ram memory problem - only one at a time works

Geil Geil 2gb (2 x 1gb) ddr2 800 (pc2 64...
November 19, 2010 at 13:05:31
Specs: Linux i686 and windows 7, e6600 c2d 2.4 ghz, geil 800 mhz 4-4-4-12 512 / 1 gb
memtest86+ returns error whenever i plug in more than 1 ram memory. i've tried all 4 memories on their own, they all came through fine. trying any two in both single channel and double channel returns errors in memtest. what could be the problem? the setup of these 4 memories has ran fine for 3 years, suddenly i started getting bluescreens a couple of days ago.

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#1
November 19, 2010 at 13:09:40
try cleaning the memory contacs with rubbing alcohol and then test them...if that doesn't help looks like your motherboard may be at fault

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#2
November 19, 2010 at 13:17:19
ive tried every ram socket on its own as well and it worked.

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#3
November 19, 2010 at 13:21:52

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#4
November 19, 2010 at 13:42:11
each memory works fine on its own, and in any slot of the motherboard.

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#5
November 19, 2010 at 16:00:37
You are going in circles and didn't answer my question, maybe someone else has some input to this

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#6
November 19, 2010 at 16:07:27
sorry, i thought that if it works when only one is inserted, then dirt would not be the problem - but just to make absolutely sure, ive cleaned it using alcohol. unfortunately, it has not helped.

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#7
November 19, 2010 at 16:43:01
" the setup of these 4 memories has ran fine for 3 years, suddenly i started getting bluescreens a couple of days ago."

Blue screens are NOT necessarily caused by ram problems !

What do you see on the blue screens ?

E.g.

STOP: 0x000000xx (we usually don't need the stuff in brackets beside that)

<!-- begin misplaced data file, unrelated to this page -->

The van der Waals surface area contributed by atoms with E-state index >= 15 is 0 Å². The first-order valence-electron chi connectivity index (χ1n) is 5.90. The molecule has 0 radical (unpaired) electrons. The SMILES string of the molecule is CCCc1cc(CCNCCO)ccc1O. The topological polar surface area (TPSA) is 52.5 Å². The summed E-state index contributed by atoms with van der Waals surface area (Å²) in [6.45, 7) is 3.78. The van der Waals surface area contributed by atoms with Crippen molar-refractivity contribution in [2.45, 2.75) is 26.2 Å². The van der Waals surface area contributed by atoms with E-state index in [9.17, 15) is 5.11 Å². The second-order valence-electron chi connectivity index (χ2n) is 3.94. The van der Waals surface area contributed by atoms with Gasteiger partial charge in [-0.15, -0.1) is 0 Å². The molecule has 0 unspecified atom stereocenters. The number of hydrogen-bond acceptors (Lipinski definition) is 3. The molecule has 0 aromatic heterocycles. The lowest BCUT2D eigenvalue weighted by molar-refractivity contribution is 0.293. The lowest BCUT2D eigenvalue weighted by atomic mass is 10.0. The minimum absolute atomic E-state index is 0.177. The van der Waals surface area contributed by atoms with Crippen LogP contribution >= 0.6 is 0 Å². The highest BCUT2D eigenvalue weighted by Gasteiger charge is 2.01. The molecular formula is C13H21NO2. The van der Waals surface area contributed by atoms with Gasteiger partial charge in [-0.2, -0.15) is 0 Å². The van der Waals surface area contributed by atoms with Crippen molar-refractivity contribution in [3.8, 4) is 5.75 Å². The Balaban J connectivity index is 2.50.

A_TEXT_STRING_IN_CAPITALS_WITH_UNDERLINES_BETWEEN

A problem file may be named at the end of the text.

There may a link to "More info" or similar - if so. click on the link - if it names a problem file, tell us the name of it.
.....

Some ram manufacturer's modules do not strictly adhere to the JEDEC standards that most mboards bioses use to determine ram settings.
In that case, the ram settings in the bios Setup that the bios has automatically chosen may not be correct.
Check the ram settings in your bios - the ram voltage, and the ram timing numbers - those should be the same as for the specs for the modules themselves. Often the ram voltage and timing numbers are printed on the label on the modules.

If the voltage setting or timings settings in the bios are different from the specs for the ram, change them in the bios. The timing numbers must be as close as you can get to the same, or slower timings (higher numbers = slower) - you won't notice the difference the slower settings make.

If you have a mix of different modules
- don't mix ram that different voltages are specified for - the bios will force the ram to use the lowest voltage, if "by spd" or similar is used (default settings) - ram that a higher voltage is specified for is more likely to not work properly in that situation.